EU to open its visa doors to Baltic “aliens”

EU to open its visa doors to Baltic “aliens”


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The Council of the European Union is going to permit visa-free travel later this month to half a million “aliens” – stateless persons living in Estonia and Latvia.

“It’s great that we’ll be able to travel in the EU at last, but it’s still only a half-measure: we won’t be able to work there,” Estonian non-citizen Maxim Reva told Deutsche Presse-Agentur (dpa.)

Estonia and Latvia were occupied by the Soviet Union 1940-91. During the occupation, hundreds of thousands of Soviet citizens flooded into their territory, materially altering the ethnic balance in the two states.

When the duo declared the renewal of their independence in 1991, they declared that those residents who had come there during the occupation, and their descendants, could only become citizens if they passed exams in the local language, history and culture.

Those unwilling to sit the exams were declared “resident aliens,” holding no citizenship and needing a visa to travel anywhere outside their homeland. Over 500,000 such non-citizens, mainly Russians, still live in the Baltics – 80 per cent of them in Latvia.

But as of early next year, the EU is expected to bring in new legislation allowing the non-citizens to travel visa-free throughout its territory. The move has been broadly welcomed.

“It’s a very logical decision by the EU, because if you live here, you should be able to enjoy the fundamental right to the freedom of movement, no matter what passport you hold,” Latvia’s Minister for Social Integration, Oskars Kastens, said.

“It’s great! I’ll be the first out of the country when the new law comes in,” agreed Oksana, a 22-year-old student from Riga and a Latvian non-citizen.

The new law could have unintended consequences, however. Many “new” citizens admit that the main reason they naturalised was the improved travel opportunities it would bring – leading some to predict a fall in naturalisation figures.

“Of course it will change (non-citizens’) attitudes. There will be a decrease in the number wanting to naturalise,” Reva said.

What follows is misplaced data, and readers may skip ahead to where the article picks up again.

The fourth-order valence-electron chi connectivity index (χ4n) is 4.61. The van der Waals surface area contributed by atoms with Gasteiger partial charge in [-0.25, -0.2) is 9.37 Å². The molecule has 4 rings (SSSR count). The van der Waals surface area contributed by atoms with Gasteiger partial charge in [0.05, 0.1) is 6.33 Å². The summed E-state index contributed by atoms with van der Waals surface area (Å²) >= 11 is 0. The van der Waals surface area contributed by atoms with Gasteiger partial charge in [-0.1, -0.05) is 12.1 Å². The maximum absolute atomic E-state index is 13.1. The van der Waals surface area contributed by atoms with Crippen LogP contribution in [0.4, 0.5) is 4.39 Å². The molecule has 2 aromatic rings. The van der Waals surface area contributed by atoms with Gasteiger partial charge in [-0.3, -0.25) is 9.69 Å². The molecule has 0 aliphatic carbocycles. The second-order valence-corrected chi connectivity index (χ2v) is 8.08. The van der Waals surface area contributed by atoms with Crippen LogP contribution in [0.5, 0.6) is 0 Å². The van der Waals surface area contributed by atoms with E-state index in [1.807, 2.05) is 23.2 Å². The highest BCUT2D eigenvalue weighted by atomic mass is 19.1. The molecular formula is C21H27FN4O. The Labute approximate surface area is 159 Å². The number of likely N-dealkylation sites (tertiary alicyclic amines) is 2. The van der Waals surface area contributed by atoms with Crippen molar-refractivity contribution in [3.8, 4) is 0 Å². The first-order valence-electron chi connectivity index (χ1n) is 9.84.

And although the new law will not permit non-citizens to work in the EU, some observers fear that it will nonetheless lead to a surge in emigration from countries already complaining of a lack of workers in key industries such as construction.

Latvia has one of the highest percentages of people leaving the country in the EU. One of the government’s main tasks is to tackle this issue,” said Kastens, whose ministry has been assigned the task of convincing emigres to return.

But other authorities doubt the new law will have much impact. “Those (non-citizens) for whom travel was a burning issue have naturalised already. Those who remain tend to be older people who are becoming more passive,” former Latvian integration minister Nils Muiznieks said.

“Those young people who haven’t naturalised are doing so out of principle, so the change won’t affect their choices,” he added.

The law has already won approval from the European Parliament and the EU’s 25 justice ministries. It only needed the approval of a formal session of the council to come into force.

But delays in translating the document into all the EU’s languages mean that it may be carried over into the new year, by which time Bulgaria and Romania will have joined the union.

“The text has been agreed politically – now it’s a question of formalities. As soon as we have the translations, it can be approved, and if it’s not done by December 31, we’ll just need two more translations," council press officer Jesus Carmona said.

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